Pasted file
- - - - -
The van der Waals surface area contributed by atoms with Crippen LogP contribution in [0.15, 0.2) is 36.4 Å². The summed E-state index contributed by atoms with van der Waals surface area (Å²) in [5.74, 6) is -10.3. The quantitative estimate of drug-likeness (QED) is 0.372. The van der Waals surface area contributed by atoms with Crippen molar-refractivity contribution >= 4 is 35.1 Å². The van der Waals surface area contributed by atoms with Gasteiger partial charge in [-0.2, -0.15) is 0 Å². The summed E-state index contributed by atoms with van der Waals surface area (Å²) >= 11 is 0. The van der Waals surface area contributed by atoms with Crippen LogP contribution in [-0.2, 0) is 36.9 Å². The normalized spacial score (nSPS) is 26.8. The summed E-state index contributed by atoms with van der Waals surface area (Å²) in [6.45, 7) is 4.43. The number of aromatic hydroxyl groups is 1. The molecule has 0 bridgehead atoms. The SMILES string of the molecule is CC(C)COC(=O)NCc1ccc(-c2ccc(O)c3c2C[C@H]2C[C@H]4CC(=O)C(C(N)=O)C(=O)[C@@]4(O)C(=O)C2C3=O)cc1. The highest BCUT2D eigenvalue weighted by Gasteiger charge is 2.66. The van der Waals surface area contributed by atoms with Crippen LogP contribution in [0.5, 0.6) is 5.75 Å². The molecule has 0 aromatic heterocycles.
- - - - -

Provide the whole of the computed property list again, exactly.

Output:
The van der Waals surface area contributed by atoms with Crippen LogP contribution in [0.15, 0.2) is 36.4 Å². The summed E-state index contributed by atoms with van der Waals surface area (Å²) in [5.74, 6) is -10.3. The quantitative estimate of drug-likeness (QED) is 0.372. The van der Waals surface area contributed by atoms with Crippen molar-refractivity contribution >= 4 is 35.1 Å². The van der Waals surface area contributed by atoms with Gasteiger partial charge in [-0.2, -0.15) is 0 Å². The summed E-state index contributed by atoms with van der Waals surface area (Å²) >= 11 is 0. The van der Waals surface area contributed by atoms with Crippen LogP contribution in [-0.2, 0) is 36.9 Å². The normalized spacial score (nSPS) is 26.8. The summed E-state index contributed by atoms with van der Waals surface area (Å²) in [6.45, 7) is 4.43. The number of aromatic hydroxyl groups is 1. The molecule has 0 bridgehead atoms. The SMILES string of the molecule is CC(C)COC(=O)NCc1ccc(-c2ccc(O)c3c2C[C@H]2C[C@H]4CC(=O)C(C(N)=O)C(=O)[C@@]4(O)C(=O)C2C3=O)cc1. The highest BCUT2D eigenvalue weighted by Gasteiger charge is 2.66. The van der Waals surface area contributed by atoms with Crippen LogP contribution in [0.5, 0.6) is 5.75 Å². The molecule has 0 aromatic heterocycles.